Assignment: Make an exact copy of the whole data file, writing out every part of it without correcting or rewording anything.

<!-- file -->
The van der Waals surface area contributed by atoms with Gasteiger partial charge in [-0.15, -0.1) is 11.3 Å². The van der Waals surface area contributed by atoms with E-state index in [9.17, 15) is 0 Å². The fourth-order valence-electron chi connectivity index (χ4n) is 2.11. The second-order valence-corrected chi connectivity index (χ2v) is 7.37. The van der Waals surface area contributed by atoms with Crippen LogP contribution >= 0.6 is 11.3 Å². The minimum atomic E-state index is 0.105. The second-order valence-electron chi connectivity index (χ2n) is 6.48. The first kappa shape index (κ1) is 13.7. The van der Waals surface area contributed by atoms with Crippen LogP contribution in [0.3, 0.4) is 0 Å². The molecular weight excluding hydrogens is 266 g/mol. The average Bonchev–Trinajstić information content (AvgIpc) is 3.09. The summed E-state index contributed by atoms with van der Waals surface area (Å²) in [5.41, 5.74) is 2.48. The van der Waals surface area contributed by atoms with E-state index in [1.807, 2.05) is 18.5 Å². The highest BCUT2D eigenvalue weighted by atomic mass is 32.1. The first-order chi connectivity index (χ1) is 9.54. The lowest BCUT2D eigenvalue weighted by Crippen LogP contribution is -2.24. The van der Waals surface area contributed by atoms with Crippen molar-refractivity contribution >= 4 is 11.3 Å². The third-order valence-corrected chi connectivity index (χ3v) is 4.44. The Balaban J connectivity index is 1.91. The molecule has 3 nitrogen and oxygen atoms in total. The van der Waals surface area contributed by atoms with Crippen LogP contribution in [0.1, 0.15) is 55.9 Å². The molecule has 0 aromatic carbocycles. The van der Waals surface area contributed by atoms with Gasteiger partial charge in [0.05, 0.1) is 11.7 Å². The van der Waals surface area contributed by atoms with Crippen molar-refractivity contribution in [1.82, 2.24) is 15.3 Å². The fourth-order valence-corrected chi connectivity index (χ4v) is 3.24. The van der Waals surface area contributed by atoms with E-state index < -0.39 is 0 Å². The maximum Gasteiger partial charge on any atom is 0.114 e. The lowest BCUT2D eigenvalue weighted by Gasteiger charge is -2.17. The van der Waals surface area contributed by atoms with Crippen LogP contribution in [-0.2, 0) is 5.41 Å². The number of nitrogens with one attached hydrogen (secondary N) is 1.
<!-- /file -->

The van der Waals surface area contributed by atoms with Gasteiger partial charge in [-0.15, -0.1) is 11.3 Å². The van der Waals surface area contributed by atoms with E-state index in [9.17, 15) is 0 Å². The fourth-order valence-electron chi connectivity index (χ4n) is 2.11. The second-order valence-corrected chi connectivity index (χ2v) is 7.37. The van der Waals surface area contributed by atoms with Crippen LogP contribution >= 0.6 is 11.3 Å². The minimum atomic E-state index is 0.105. The second-order valence-electron chi connectivity index (χ2n) is 6.48. The first kappa shape index (κ1) is 13.7. The van der Waals surface area contributed by atoms with Crippen LogP contribution in [0.3, 0.4) is 0 Å². The molecular weight excluding hydrogens is 266 g/mol. The average Bonchev–Trinajstić information content (AvgIpc) is 3.09. The summed E-state index contributed by atoms with van der Waals surface area (Å²) in [5.41, 5.74) is 2.48. The van der Waals surface area contributed by atoms with E-state index in [1.807, 2.05) is 18.5 Å². The highest BCUT2D eigenvalue weighted by atomic mass is 32.1. The first-order chi connectivity index (χ1) is 9.54. The lowest BCUT2D eigenvalue weighted by Crippen LogP contribution is -2.24. The van der Waals surface area contributed by atoms with Crippen molar-refractivity contribution >= 4 is 11.3 Å². The third-order valence-corrected chi connectivity index (χ3v) is 4.44. The Balaban J connectivity index is 1.91. The molecule has 3 nitrogen and oxygen atoms in total. The van der Waals surface area contributed by atoms with Crippen LogP contribution in [0.1, 0.15) is 55.9 Å². The molecule has 0 aromatic carbocycles. The van der Waals surface area contributed by atoms with Gasteiger partial charge in [0.05, 0.1) is 11.7 Å². The van der Waals surface area contributed by atoms with Crippen molar-refractivity contribution in [1.82, 2.24) is 15.3 Å². The fourth-order valence-corrected chi connectivity index (χ4v) is 3.24. The van der Waals surface area contributed by atoms with E-state index < -0.39 is 0 Å². The maximum Gasteiger partial charge on any atom is 0.114 e. The lowest BCUT2D eigenvalue weighted by Gasteiger charge is -2.17. The van der Waals surface area contributed by atoms with Crippen LogP contribution in [-0.2, 0) is 5.41 Å². The number of nitrogens with one attached hydrogen (secondary N) is 1.